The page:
My home area is quite crowded, and somehow I've never had an entire run choked off. I have had to work around church groups, families of 5, large insular groups based on ethnicity, and yes, groups of skiers or snowboarders. If someone is truly in my way a friendly "excuse me" always seems to work wonders. Show respect and you get respect, it's not hard. I'm sure there are really obnoxious young punks out there somewhere, though the only time I've really dealt with any aggro or localism it hasn't related to gear choice or trail blockage nor involved young punks.

Hearing about someone lecturing a young girl after drop-kicking her on skis when she was stopped and below you makes the baby Jesus want to cry. Learn the Code.
post #46 of 58
There's a ski gang that has members everywhere. Their 'colors' include a cross on their backs, and I've seen them pull ropes across the entire trail right at the entrance of it. I take the rope down, but they put it right back up. Very dangerous if you can't ollie three feet off the snow. I can't and found out the hard way.
post #47 of 58
Quote:
Originally Posted by telerod15 View Post
Nice. Welcome to Epic. I'm the bad guy. The guy who stops frequently. (More so when skiing than boarding.) I'm the guy you are threatening to injure, and you scare me. Why can't you stop or turn to avoid people? You really should not be skiing if you can not obey the code of conduct.
Well part of the code of conduct includes not stopping in blind areas. I always ski well within my ability for the conditions, which include the crowdedness/lack of crowdedness. I am always in control, and make sure that I am looking ahead to see obstacles (human or otherwise) in time to avoid them.

If there is a blind spot I cannot see, I take it as a matter of faith that people will be smart enough to not stop underneath. If someone puts themselves in the tiny little areas that aren't clearly (or even slightly) visible from above, I say its thier fault if they get hit.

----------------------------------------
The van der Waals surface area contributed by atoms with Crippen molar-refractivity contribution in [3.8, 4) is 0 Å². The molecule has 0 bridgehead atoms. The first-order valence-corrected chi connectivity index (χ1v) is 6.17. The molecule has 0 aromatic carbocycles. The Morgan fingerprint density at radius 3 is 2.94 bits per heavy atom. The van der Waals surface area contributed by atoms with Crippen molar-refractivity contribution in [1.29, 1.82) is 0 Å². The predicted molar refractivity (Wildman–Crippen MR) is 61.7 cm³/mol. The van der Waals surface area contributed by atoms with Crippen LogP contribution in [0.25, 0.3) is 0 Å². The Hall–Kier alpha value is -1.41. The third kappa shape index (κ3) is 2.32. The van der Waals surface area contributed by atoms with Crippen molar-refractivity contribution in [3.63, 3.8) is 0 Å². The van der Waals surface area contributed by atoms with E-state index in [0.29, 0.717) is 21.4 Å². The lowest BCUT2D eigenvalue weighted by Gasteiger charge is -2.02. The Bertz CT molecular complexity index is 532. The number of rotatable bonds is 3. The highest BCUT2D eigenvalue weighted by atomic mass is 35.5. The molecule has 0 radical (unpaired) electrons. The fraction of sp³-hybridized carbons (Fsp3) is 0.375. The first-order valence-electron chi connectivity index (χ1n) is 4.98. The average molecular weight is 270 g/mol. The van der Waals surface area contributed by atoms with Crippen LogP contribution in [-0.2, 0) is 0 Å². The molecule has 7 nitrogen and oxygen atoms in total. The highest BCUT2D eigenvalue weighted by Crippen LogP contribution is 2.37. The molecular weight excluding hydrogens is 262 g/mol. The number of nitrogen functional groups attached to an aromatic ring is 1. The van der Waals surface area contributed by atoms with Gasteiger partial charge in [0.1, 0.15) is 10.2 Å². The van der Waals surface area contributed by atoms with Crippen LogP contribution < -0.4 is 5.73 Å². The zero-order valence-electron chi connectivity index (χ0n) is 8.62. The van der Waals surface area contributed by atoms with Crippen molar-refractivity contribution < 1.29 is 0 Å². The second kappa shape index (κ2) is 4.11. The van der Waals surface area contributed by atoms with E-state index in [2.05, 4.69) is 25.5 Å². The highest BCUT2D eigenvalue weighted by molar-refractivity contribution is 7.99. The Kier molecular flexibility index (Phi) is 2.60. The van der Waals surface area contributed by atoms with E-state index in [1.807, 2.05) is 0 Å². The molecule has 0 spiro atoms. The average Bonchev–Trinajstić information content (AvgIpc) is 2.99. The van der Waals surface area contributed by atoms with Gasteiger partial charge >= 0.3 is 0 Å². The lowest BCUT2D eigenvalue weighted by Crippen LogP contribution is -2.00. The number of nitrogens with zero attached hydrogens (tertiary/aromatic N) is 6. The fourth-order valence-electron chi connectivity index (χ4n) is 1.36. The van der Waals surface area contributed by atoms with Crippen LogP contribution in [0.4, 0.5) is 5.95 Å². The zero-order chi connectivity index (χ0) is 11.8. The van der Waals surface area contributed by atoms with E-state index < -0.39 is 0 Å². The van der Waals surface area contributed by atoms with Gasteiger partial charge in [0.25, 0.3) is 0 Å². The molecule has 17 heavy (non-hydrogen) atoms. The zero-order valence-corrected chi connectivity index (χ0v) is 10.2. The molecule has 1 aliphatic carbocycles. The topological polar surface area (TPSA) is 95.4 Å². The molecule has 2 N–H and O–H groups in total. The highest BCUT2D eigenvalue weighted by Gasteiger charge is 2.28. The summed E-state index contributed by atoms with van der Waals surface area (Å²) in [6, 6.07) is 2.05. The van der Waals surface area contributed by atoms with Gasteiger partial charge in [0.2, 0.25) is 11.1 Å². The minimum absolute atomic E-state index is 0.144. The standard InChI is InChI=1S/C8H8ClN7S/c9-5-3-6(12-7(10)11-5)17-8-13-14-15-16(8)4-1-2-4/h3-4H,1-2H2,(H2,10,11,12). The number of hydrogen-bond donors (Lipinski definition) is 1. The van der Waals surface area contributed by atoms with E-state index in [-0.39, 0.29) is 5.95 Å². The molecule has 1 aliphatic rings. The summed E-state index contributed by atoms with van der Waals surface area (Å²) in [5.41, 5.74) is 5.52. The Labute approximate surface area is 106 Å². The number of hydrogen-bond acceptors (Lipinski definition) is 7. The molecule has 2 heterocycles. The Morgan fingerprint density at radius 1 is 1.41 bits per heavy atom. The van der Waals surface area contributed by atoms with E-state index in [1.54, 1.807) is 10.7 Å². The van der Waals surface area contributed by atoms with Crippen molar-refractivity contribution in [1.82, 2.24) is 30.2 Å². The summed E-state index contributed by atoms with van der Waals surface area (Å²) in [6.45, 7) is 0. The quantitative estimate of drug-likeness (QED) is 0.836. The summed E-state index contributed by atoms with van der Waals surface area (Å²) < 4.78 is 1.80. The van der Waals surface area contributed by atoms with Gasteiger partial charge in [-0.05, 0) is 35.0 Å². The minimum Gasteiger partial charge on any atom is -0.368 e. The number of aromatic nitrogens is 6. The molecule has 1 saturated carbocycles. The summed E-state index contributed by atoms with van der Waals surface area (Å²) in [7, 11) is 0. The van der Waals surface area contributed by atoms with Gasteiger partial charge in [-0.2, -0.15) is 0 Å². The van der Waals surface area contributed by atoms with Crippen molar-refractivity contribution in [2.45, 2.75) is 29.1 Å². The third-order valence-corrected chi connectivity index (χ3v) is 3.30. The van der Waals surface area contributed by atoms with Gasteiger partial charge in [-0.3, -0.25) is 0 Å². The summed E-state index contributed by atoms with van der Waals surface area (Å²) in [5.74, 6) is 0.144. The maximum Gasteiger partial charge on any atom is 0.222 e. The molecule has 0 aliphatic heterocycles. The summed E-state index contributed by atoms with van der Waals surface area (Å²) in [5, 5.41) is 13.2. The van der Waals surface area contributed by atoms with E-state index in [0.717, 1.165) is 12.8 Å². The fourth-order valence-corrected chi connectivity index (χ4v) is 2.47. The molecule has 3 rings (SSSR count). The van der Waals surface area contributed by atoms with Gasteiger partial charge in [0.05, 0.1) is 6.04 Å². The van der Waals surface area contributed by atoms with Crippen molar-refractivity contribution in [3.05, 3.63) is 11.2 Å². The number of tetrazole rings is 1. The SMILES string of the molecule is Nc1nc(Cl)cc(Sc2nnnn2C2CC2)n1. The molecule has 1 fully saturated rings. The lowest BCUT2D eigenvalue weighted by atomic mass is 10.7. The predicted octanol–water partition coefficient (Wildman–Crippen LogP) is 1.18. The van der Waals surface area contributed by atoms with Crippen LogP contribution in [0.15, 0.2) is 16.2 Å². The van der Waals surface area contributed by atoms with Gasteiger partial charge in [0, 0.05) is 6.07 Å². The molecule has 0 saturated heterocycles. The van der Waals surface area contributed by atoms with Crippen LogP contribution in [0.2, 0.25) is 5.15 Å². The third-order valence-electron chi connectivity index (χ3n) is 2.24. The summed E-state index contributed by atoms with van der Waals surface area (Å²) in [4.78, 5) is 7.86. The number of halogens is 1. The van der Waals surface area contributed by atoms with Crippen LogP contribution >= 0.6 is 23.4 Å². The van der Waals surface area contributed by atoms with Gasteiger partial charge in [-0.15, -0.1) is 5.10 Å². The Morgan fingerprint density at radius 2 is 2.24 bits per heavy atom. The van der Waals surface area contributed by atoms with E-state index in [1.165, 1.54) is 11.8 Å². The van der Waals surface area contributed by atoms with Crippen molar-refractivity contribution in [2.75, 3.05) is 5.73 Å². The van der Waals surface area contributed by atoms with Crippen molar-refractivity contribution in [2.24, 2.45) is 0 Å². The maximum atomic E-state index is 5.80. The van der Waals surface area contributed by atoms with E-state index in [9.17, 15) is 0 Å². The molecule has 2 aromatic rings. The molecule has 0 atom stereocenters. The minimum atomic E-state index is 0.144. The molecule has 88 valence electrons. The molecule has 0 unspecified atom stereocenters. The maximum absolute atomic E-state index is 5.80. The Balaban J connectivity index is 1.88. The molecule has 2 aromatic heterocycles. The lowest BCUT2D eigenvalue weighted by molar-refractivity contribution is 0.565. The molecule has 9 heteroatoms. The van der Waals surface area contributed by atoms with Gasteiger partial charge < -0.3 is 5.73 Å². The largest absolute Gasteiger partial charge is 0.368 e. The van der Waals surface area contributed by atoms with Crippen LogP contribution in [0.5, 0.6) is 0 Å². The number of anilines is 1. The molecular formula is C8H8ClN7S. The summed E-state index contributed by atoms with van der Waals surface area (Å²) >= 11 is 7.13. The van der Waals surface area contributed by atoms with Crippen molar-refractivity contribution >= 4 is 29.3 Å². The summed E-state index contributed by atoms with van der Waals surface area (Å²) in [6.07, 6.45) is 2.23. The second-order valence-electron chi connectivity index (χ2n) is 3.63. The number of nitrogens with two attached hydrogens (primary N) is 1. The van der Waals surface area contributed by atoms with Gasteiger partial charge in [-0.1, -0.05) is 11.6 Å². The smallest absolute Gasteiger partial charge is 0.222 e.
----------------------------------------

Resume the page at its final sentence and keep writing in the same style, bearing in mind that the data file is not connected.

Just the same, I try not to go maching into said blind areas, because I wouldn't want to hit someone, even if they were stupid, if Tito had a momentary lapse of reason and was going a touch too fast into a blind spot, surely he is not totaly to blame for the fact the some idiot was there in the first place right?

And just an fyi, I don't think he was bragging, in fact I think he was saying how he felt bad, and was maybe a little upset at the girl, because he really didn't want her to get hurt.
post #48 of 58
I think the point being made here is not so much the blind spots (everyone agrees that's bad), but simply stopping in the middle of the trail in plain sight. In the old days, when trails were pretty small, stopping the middle would block up a good portion of the trail. Sometimes nowadays, stopping in middle of a big wide trail can be like a pedestrian stopping in the middle of a crowded sidewalk. That too provides a significant interruption of the flow. Neither of these examples is necessarily a violation of Your Responsibility Code until the stoppage qualifies as an "obstruction". Modern trail designs and all but the most crowded of conditions mean that simply stopping does not create an obstruction IMHO.

The first problem here is when a collision occurs when the stopped skier is not an obstruction. I often see collisions where one skier swerves to miss another skier but then ends up crashing into a third. I swallow hard every time I hear the excuse "but he/she was in my way". It's your responsibility to avoid people ahead of you - especially when unforseen things happen. Yes, accidents do happen, but that does not mean you haven't shirked your responsibility. In fact, when you shirk your responsibilities, accidents are more likely to happen. I see this happen a lot when people are skiing enough in control to avoid one thing going wrong, but not enough in control to avoid multiple things going wrong.